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|Title: ||Symmetry-Breaking Transitions In Equilibrium Shapes Of Coherent Precipitates|
|Authors: ||Sankarasubramanian, R|
|Advisors: ||Abinandanan, T A|
|Submitted Date: ||Apr-2000|
|Publisher: ||Indian Institute of Science|
|Abstract: ||We present a general approach for determining the equilibrium shape of isolated, coherent, misfitting particles by minimizing the sum of elastic and interfacial energies using a synthesis of finite element and optimization techniques. The generality derives from the fact that there is no restriction on the initial or final shape, or on the elastic moduli of the particle and matrix, or on the nature of misfit. The particle shape is parameterized using a set of design variables which are the magnitudes of vectors from a reference point inside the particle to points on the particle/matrix interface. We use a sequential quadratic programming approach to carry out the optimization. Although this approach can be used to find equilibrium shapes of particles in three dimensional systems, we have presented the details of our formulation for two dimensional systems under plane strain conditions.
Using our formulation, we have studied the equilibrium shapes in two dimensional systems with cubic anisotropy; the precipitate and matrix phases may have different elastic moduli, and the misfit may be dilatational or non-dilatational. The equilibrium shapes and their size dependence are analysed within the framework of symmetry-breaking shape transitions. These transitions are further characterized in terms their dependence on the cubic elastic anisotropy parameter, defined by A = 2C44/(C11 – C12), and on the modulus mismatch, defined by δ=μp/μm, where /μp and μm are the effective shear moduli of the precipitate and matrix phases, respectively. Depending on the type of misfit, the systems may be classified into the following four cases:
Case A: For dilatational misfit, the equilibrium shapes in isotropic systems are circular (with an isotropic or I symmetry) at small sizes and undergo a transition at a critical size to become ellipse-like (with an orthorhombic or O symmetry). This I --O transition is continuous and is obtained only when the precipitate phase is softer than the matrix. These results are in good agreement with the analytical results of Johnson and Cahn.
In cubic systems with dilatational misfit, the particles exhibit a transition from square-like shapes (with a tetragonal or T symmetry) at small sizes to rectangle-like shapes (with an O symmetry) at large sizes. This T -- O transition is continuous. It occurs even in systems with stiffer precipitates; however, it is forbidden for systems with δ >δC, where δ C represents a critical modulus mismatch. The critical size decreases with increasing cubic anisotropy (i.e., with increasing values of (A-1)/(A+1). The sides of the square-like and rectangle-like shapes are along the elastically soft directions.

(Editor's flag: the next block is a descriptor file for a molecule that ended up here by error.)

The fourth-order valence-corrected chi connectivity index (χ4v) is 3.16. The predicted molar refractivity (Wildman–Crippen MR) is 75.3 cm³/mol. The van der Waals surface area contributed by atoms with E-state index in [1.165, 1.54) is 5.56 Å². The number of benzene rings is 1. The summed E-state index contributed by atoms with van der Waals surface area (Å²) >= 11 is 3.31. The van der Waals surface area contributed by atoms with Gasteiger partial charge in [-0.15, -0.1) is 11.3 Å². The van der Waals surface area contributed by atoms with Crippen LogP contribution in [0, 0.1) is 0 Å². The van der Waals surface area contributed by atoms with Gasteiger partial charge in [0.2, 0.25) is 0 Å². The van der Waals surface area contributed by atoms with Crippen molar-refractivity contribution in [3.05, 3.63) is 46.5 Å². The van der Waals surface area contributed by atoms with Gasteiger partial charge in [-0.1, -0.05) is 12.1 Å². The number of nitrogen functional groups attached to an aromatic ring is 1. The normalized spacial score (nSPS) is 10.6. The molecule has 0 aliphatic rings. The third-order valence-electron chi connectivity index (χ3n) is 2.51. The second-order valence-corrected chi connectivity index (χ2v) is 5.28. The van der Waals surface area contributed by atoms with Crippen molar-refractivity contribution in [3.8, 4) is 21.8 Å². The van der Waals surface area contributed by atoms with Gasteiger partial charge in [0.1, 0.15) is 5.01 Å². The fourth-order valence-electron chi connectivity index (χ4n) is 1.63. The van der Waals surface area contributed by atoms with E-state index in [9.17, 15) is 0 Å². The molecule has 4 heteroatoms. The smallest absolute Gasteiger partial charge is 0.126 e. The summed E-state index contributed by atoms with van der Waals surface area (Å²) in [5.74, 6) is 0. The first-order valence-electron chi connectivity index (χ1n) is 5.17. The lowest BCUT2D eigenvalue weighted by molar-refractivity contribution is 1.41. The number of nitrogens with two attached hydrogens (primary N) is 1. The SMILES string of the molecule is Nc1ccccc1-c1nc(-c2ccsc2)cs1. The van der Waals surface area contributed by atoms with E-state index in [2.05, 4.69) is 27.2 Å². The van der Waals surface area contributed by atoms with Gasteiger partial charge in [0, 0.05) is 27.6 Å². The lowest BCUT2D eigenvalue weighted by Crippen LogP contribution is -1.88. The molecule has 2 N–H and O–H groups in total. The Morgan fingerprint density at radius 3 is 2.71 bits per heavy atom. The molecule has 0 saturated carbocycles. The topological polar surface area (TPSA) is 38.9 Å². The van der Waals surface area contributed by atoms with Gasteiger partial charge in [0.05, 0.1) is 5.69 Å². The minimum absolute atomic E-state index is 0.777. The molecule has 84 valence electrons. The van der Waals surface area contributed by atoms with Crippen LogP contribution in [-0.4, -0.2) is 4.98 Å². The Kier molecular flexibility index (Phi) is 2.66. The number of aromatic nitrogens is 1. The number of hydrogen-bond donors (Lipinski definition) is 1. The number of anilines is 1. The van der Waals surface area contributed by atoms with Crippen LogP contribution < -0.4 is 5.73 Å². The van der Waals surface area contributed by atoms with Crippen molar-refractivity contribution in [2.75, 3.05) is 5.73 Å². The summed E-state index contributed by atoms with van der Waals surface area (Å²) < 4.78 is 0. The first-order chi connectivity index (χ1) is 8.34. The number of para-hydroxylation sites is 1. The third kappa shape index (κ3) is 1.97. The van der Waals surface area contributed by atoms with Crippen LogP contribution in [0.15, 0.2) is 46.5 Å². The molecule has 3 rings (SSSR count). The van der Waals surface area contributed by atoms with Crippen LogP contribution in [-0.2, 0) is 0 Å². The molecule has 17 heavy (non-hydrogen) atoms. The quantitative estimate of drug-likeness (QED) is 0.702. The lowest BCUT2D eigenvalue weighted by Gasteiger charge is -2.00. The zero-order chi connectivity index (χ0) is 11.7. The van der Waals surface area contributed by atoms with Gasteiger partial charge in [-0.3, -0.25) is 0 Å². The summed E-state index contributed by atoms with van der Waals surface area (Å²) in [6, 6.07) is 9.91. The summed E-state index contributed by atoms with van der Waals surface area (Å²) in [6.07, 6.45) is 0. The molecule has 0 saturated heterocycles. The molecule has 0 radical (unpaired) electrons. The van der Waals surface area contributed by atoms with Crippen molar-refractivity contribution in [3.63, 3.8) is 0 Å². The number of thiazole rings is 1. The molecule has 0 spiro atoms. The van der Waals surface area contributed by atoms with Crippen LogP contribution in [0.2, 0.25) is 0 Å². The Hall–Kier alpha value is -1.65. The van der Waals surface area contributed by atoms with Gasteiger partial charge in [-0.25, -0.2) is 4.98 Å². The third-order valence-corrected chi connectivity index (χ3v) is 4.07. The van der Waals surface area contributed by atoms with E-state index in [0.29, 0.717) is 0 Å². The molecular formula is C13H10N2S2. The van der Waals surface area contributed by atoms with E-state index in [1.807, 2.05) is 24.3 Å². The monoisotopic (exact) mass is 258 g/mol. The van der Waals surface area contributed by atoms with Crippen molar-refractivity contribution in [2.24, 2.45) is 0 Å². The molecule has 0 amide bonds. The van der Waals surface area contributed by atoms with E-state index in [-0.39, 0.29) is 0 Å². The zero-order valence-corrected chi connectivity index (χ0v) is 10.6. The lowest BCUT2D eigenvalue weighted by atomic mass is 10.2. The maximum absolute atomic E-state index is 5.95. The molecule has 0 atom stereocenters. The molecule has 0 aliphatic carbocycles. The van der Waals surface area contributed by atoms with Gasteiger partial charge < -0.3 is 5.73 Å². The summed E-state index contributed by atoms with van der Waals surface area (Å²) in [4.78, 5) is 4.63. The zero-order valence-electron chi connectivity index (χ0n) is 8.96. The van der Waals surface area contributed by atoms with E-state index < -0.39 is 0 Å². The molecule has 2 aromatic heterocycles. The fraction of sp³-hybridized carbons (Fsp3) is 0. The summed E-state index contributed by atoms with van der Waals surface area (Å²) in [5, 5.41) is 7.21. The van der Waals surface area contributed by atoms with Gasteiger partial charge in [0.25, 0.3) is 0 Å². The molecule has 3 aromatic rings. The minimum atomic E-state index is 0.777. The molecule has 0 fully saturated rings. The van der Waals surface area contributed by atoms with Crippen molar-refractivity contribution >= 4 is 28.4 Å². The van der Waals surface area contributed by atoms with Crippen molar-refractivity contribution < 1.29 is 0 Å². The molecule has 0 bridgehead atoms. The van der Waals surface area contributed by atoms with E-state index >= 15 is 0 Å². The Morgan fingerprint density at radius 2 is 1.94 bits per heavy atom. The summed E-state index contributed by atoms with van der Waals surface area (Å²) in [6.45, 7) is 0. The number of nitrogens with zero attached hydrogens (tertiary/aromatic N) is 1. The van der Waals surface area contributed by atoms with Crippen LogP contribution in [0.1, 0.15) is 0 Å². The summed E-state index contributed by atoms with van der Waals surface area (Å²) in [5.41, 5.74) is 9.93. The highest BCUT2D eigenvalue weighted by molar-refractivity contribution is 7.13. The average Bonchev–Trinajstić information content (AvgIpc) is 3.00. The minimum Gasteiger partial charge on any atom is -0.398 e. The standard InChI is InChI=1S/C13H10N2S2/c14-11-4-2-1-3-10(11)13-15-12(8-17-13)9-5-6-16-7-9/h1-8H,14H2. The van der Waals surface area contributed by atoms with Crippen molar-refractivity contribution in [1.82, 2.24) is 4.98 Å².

Case B: In these systems, the principal misfits e*xx and e*yy differ in magnitude but have the same sign. The precipitates at small sizes become elongated along the direction of lower misfit; this shape has an O symmetry. In systems with A > 1, they continue to become more elongated along the same direction, exhibiting no symmetry-breaking transition. However, in systems with A < 1, particles at large sizes are elongated along an intermediate direction between the direction of lower misfit and one of the elastically soft <11> directions; this shape has only a monoclinic or M symmetry. This O - M transition, in which the mirror symmetries normal to the x and y axes are lost, may be discontinuous or continuous. The critical size increases with δ (in the range 0.8 < δ <1.25), indicating that this transition would also be forbidden for systems with δ > δC. In systems with A < 1, the critical size decreases with increasing values of A-1/ A+1
Case C: In these systems, the principal misfits differ in both magnitude and sign, and the misfit strain tensor allows an invariant line along which the normal strain is zero. The precipitates at small sizes are elongated along the direction of lower absolute misfit, and possess an 0 symmetry. At large sizes, the mirror symmetries normal to the x and y axes are broken to yield shapes which are elongated along a direction between that of lower misfit and the invariant line. This 0 -> M transition is continuous and occurs in all the systems irrespective of the value of A The critical size increases with A and decreases with δ.
Case D; The misfit in this case is a special form of that in Case C; the principal misfits have the same magnitude but opposite signs. The precipitates at small sizes have a square-like shape with its sides normal to the < 11 > axes, irrespective of the type of cubic anisotropy. At large sizes, they become rectangle-like with the long axis oriented along one of the <11> directions. Similar to Case C, this T - 0 transition is continuous and occurs in all the systems irrespective of the values of A. The critical size increases with A and decreases with δ.
Thus, we have identified all the symmetry-breaking transitions in equilibrium shapes of coherent precipitates in two dimensional systems. We have identified their origin and nature, and characterized them in terms of their dependence on the anisotropy parameter and modulus mismatch.|
|Appears in Collections:||Materials Engineering (formely known as Metallurgy) (materials)|
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